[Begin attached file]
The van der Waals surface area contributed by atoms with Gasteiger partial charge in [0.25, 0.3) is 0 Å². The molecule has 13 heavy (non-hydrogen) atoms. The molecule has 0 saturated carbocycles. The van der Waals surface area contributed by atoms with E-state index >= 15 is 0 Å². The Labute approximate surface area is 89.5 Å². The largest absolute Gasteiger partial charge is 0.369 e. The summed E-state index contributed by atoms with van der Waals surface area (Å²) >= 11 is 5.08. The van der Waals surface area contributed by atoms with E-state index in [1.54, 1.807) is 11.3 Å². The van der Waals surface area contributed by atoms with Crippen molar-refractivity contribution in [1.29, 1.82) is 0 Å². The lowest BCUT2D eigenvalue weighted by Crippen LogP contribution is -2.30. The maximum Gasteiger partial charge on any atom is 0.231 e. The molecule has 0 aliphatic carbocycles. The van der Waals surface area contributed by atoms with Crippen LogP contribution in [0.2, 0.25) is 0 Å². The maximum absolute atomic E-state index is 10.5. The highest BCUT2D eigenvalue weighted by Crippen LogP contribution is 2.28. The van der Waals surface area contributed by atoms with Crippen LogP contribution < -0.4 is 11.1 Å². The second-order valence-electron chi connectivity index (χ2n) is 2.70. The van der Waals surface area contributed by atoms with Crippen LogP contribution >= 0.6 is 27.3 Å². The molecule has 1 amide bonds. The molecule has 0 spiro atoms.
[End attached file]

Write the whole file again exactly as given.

The van der Waals surface area contributed by atoms with Gasteiger partial charge in [0.25, 0.3) is 0 Å². The molecule has 13 heavy (non-hydrogen) atoms. The molecule has 0 saturated carbocycles. The van der Waals surface area contributed by atoms with E-state index >= 15 is 0 Å². The Labute approximate surface area is 89.5 Å². The largest absolute Gasteiger partial charge is 0.369 e. The summed E-state index contributed by atoms with van der Waals surface area (Å²) >= 11 is 5.08. The van der Waals surface area contributed by atoms with E-state index in [1.54, 1.807) is 11.3 Å². The van der Waals surface area contributed by atoms with Crippen molar-refractivity contribution in [1.29, 1.82) is 0 Å². The lowest BCUT2D eigenvalue weighted by Crippen LogP contribution is -2.30. The maximum Gasteiger partial charge on any atom is 0.231 e. The molecule has 0 aliphatic carbocycles. The van der Waals surface area contributed by atoms with Crippen LogP contribution in [0.2, 0.25) is 0 Å². The maximum absolute atomic E-state index is 10.5. The highest BCUT2D eigenvalue weighted by Crippen LogP contribution is 2.28. The van der Waals surface area contributed by atoms with Crippen LogP contribution < -0.4 is 11.1 Å². The second-order valence-electron chi connectivity index (χ2n) is 2.70. The van der Waals surface area contributed by atoms with Crippen LogP contribution >= 0.6 is 27.3 Å². The molecule has 1 amide bonds. The molecule has 0 spiro atoms.